Field Initiative Title: Pacific Islands Deep-Sea Coral and Sponge Initiative (PICSI)

The Pacific Islands Deep-Sea Coral and Sponge Initiative (PICSI) will map and characterize deep-sea coral and sponge ecosystems in select areas of Hawaii and the U.S. Pacific Islands through systematic field surveys that utilize bathymetry and other seascape features to prioritize survey locations. A particular focus of this effort will be to determine depth limits and distribution gradients of deep-sea coral and sponge communities, and if topographically induced acceleration of bottom currents is a major driver of community location. If the opportunity and vessel capability arises, the PICSI will also incorporate projects that examine the biology and ecology of deep-sea corals and sponges, and will set up a series of sampling stations in known locations with deep-sea corals and sponges in order to determine ages, growth rates, fecundities and reproductive rates of these organisms, as well as prevalent environmental parameters that characterize these assemblages. These projects will also include collections of specimens that will be used to resolve questions on the taxonomy and genetic connectivity of deep-sea corals and sponges at different locations of the Pacific Islands Region. Finally, the PISCI will support efforts to determine the length of time that deep-sea coral and sponge communities need in order to recover from anthropogenic and natural disturbances. Throughout this project, we hope to (1) advance NOAA’s Deep-Sea Coral Research and Technology Program priorities, (2) develop long-term collaborative relationships between scientists from different offices, and (3) advance our knowledge of deep-sea corals and sponges in the U.S. Pacific Islands in order to improve the management of these important resources. 

Fiscal Funding:
  • FY 2015 @ $825,000

  • Western Pacific Council
  •  None Defined.
Point of Contact: Office of the Point of Contact:
Participating Offices:
Field Initiative Title: Pacific Islands Deep-Sea Coral and Sponge Initiative (PICSI)

This project is to conduct an extensive review of existing deep-sea coral and sponge data obtained from Hawaii and the US Pacific Islands in order to build a working database of known species and depth ranges.  In addition to being a planning tool for the overall project, the ultimate destination of the records will be the DSCRTP National Database to supplement material that has already been incorporated and to provide as complete a dataset as possible for the US Pacific.  The most potentially useful types of existing data include archived video records from submersible and ROV dives, museum database records of specimens collected from deep water in the U.S. Pacific, and water quality data from CTD casts.

Conduct multibeam mapping and use the mapping data to determine the best sites to place diving assets to investigate the deep-sea biological communities.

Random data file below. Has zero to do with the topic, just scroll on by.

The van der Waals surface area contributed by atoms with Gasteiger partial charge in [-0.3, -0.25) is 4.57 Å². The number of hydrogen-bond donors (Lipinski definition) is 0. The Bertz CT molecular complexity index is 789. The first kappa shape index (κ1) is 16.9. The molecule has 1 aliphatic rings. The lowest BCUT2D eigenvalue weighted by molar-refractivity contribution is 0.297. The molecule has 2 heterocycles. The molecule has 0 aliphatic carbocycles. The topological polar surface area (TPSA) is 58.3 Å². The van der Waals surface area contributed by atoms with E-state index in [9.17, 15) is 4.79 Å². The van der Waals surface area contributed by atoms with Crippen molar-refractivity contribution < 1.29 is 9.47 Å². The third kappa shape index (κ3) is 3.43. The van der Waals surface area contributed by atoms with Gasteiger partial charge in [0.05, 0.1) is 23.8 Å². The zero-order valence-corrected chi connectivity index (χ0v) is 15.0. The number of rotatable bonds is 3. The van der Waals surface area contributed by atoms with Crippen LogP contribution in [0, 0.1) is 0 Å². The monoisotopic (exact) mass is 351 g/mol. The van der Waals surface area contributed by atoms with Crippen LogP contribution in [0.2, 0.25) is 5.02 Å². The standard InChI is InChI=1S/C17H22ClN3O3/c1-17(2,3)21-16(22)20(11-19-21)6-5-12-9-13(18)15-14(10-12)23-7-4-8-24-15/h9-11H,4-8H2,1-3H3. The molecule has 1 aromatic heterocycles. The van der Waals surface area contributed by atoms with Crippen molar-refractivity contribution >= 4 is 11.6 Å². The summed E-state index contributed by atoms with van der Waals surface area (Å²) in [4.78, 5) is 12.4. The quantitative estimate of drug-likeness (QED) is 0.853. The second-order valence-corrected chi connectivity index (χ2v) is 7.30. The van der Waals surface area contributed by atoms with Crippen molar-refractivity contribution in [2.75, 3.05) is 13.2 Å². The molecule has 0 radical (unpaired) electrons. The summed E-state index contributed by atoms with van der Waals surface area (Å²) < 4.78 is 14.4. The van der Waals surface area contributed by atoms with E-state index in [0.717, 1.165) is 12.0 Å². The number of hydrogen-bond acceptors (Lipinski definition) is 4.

Conduct visual surveys to locate and characterise deep-sea coral communities in the marine national monuments and American Samoa.

Determine the population connectivity of Antipathes griggi across small and large scales, and utilizing historical and new data to model the population demographics and distribution. 

The objective of this project is twofold: (1) to characterize the growth rates and minimum size of reproductive maturity of the three commercially valuable Hawaiian black coral species (Antipathes griggi, A. grandis and Myriopathes cf. ulex) in Hawaii, and (2) to conduct a taxonomic survey of black coral populations accessible through mixed-gas technical diving off American Samoa.

Each lava flow represents a severe but localized disturbance event that created fresh substrata and restarted the ecological clock on community succession of the deep-water coral communities. This project will compare communities on successively older lava flows to each other and to "undisturbed" control communities adjacent to each flow (usually of much older age), to reconstruct patterns and timelines of community succession.

The Geologist Seamounts are a ring of ancient volcanoes, estimated to be approximately 80 million years old, within 100 miles southwest of the Big Island of Hawaii. Only three of the 12 major seamounts comprising this ring have ever been visited, two of which by only single, relatively short submersible dives back in 1996. We predict that dense communities of corals and sponges will be found on some of these seamounts, but not on others, and the reason is due to differences in their shapes and orientations relative to the direction of the M2 tide.  We propose to explore for the first time ever three ridge-type seamounts, Swordfish, Ellis, and McCall, during 3 separate cruises in years 2015-2017.

Environmental data loggers have been opportunistically deployed and collected on Pisces submersible dives over the last few years such that an acoustic current meter and 9 flow meters with thermographs, which are all still on the bottom waiting for recovery. This project will recover these instruments and their data to create a coordinated approach to documented environmental differences at known sites.

Conduct multibeam and backscatter surveys during ancillary missions on board NOAA Ship Hi‘ialakai in American Samoa, Pacific Remote Islands, Hawaiian Islands, and the Mariana Archipelago.